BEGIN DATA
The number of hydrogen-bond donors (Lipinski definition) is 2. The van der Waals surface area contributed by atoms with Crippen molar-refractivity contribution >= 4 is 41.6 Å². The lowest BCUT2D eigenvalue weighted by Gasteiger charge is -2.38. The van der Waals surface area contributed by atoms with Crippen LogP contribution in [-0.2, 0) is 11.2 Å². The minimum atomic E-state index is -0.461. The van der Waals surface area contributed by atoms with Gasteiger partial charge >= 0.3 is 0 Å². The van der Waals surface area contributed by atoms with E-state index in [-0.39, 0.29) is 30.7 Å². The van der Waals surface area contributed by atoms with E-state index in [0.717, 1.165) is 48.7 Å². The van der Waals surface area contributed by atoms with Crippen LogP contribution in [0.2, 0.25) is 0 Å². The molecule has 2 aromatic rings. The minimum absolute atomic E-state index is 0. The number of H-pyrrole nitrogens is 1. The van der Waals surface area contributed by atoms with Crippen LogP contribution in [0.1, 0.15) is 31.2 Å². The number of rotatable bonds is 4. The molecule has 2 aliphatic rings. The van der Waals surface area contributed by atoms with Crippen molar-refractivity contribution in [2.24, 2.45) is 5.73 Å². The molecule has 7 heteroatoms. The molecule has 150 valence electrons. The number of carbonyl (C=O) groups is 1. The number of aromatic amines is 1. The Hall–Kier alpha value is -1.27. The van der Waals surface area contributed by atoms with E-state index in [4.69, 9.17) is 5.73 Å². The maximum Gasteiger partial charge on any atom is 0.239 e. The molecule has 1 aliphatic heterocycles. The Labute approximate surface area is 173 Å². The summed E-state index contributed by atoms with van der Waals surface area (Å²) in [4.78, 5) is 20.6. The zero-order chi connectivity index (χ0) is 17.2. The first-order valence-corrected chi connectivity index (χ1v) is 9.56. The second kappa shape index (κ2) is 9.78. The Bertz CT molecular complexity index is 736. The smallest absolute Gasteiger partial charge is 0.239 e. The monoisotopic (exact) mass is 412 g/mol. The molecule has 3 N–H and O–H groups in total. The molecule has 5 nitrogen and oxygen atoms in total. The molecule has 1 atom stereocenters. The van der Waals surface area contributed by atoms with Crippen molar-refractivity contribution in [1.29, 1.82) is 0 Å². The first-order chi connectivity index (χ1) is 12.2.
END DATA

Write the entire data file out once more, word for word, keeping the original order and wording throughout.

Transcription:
The number of hydrogen-bond donors (Lipinski definition) is 2. The van der Waals surface area contributed by atoms with Crippen molar-refractivity contribution >= 4 is 41.6 Å². The lowest BCUT2D eigenvalue weighted by Gasteiger charge is -2.38. The van der Waals surface area contributed by atoms with Crippen LogP contribution in [-0.2, 0) is 11.2 Å². The minimum atomic E-state index is -0.461. The van der Waals surface area contributed by atoms with Gasteiger partial charge >= 0.3 is 0 Å². The van der Waals surface area contributed by atoms with E-state index in [-0.39, 0.29) is 30.7 Å². The van der Waals surface area contributed by atoms with E-state index in [0.717, 1.165) is 48.7 Å². The van der Waals surface area contributed by atoms with Crippen LogP contribution in [0.2, 0.25) is 0 Å². The molecule has 2 aromatic rings. The minimum absolute atomic E-state index is 0. The number of H-pyrrole nitrogens is 1. The van der Waals surface area contributed by atoms with Crippen LogP contribution in [0.1, 0.15) is 31.2 Å². The number of rotatable bonds is 4. The molecule has 2 aliphatic rings. The van der Waals surface area contributed by atoms with Crippen molar-refractivity contribution in [2.24, 2.45) is 5.73 Å². The molecule has 7 heteroatoms. The molecule has 150 valence electrons. The number of carbonyl (C=O) groups is 1. The number of aromatic amines is 1. The Hall–Kier alpha value is -1.27. The van der Waals surface area contributed by atoms with E-state index in [4.69, 9.17) is 5.73 Å². The maximum Gasteiger partial charge on any atom is 0.239 e. The molecule has 1 aliphatic heterocycles. The Labute approximate surface area is 173 Å². The summed E-state index contributed by atoms with van der Waals surface area (Å²) in [4.78, 5) is 20.6. The zero-order chi connectivity index (χ0) is 17.2. The first-order valence-corrected chi connectivity index (χ1v) is 9.56. The second kappa shape index (κ2) is 9.78. The Bertz CT molecular complexity index is 736. The smallest absolute Gasteiger partial charge is 0.239 e. The monoisotopic (exact) mass is 412 g/mol. The molecule has 3 N–H and O–H groups in total. The molecule has 5 nitrogen and oxygen atoms in total. The molecule has 1 atom stereocenters. The van der Waals surface area contributed by atoms with Crippen molar-refractivity contribution in [1.29, 1.82) is 0 Å². The first-order chi connectivity index (χ1) is 12.2.